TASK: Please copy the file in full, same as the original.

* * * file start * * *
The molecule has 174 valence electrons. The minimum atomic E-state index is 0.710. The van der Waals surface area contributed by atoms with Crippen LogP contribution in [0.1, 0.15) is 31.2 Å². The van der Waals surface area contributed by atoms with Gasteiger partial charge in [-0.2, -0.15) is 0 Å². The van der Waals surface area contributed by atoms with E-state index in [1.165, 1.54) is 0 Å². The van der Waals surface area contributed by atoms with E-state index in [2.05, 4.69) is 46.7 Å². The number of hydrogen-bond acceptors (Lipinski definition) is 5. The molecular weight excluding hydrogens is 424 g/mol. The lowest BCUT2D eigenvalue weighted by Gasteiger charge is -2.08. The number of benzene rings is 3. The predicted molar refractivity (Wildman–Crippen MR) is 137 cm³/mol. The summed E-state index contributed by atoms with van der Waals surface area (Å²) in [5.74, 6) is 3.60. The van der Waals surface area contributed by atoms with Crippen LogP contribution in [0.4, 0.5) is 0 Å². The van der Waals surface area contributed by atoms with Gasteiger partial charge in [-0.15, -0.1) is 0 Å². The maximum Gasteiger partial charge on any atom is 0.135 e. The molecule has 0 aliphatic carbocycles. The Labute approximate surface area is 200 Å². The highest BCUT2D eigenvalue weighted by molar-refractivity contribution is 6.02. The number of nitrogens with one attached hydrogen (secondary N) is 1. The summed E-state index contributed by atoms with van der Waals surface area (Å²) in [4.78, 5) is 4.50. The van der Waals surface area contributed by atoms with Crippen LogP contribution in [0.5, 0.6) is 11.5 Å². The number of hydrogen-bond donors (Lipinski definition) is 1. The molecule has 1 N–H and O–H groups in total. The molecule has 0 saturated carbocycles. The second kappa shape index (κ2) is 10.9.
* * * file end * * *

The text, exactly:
The molecule has 174 valence electrons. The minimum atomic E-state index is 0.710. The van der Waals surface area contributed by atoms with Crippen LogP contribution in [0.1, 0.15) is 31.2 Å². The van der Waals surface area contributed by atoms with Gasteiger partial charge in [-0.2, -0.15) is 0 Å². The van der Waals surface area contributed by atoms with E-state index in [1.165, 1.54) is 0 Å². The van der Waals surface area contributed by atoms with E-state index in [2.05, 4.69) is 46.7 Å². The number of hydrogen-bond acceptors (Lipinski definition) is 5. The molecular weight excluding hydrogens is 424 g/mol. The lowest BCUT2D eigenvalue weighted by Gasteiger charge is -2.08. The number of benzene rings is 3. The predicted molar refractivity (Wildman–Crippen MR) is 137 cm³/mol. The summed E-state index contributed by atoms with van der Waals surface area (Å²) in [5.74, 6) is 3.60. The van der Waals surface area contributed by atoms with Crippen LogP contribution in [0.4, 0.5) is 0 Å². The van der Waals surface area contributed by atoms with Gasteiger partial charge in [-0.15, -0.1) is 0 Å². The maximum Gasteiger partial charge on any atom is 0.135 e. The molecule has 0 aliphatic carbocycles. The Labute approximate surface area is 200 Å². The highest BCUT2D eigenvalue weighted by molar-refractivity contribution is 6.02. The number of nitrogens with one attached hydrogen (secondary N) is 1. The summed E-state index contributed by atoms with van der Waals surface area (Å²) in [4.78, 5) is 4.50. The van der Waals surface area contributed by atoms with Crippen LogP contribution in [0.5, 0.6) is 11.5 Å². The number of hydrogen-bond donors (Lipinski definition) is 1. The molecule has 1 N–H and O–H groups in total. The molecule has 0 saturated carbocycles. The second kappa shape index (κ2) is 10.9.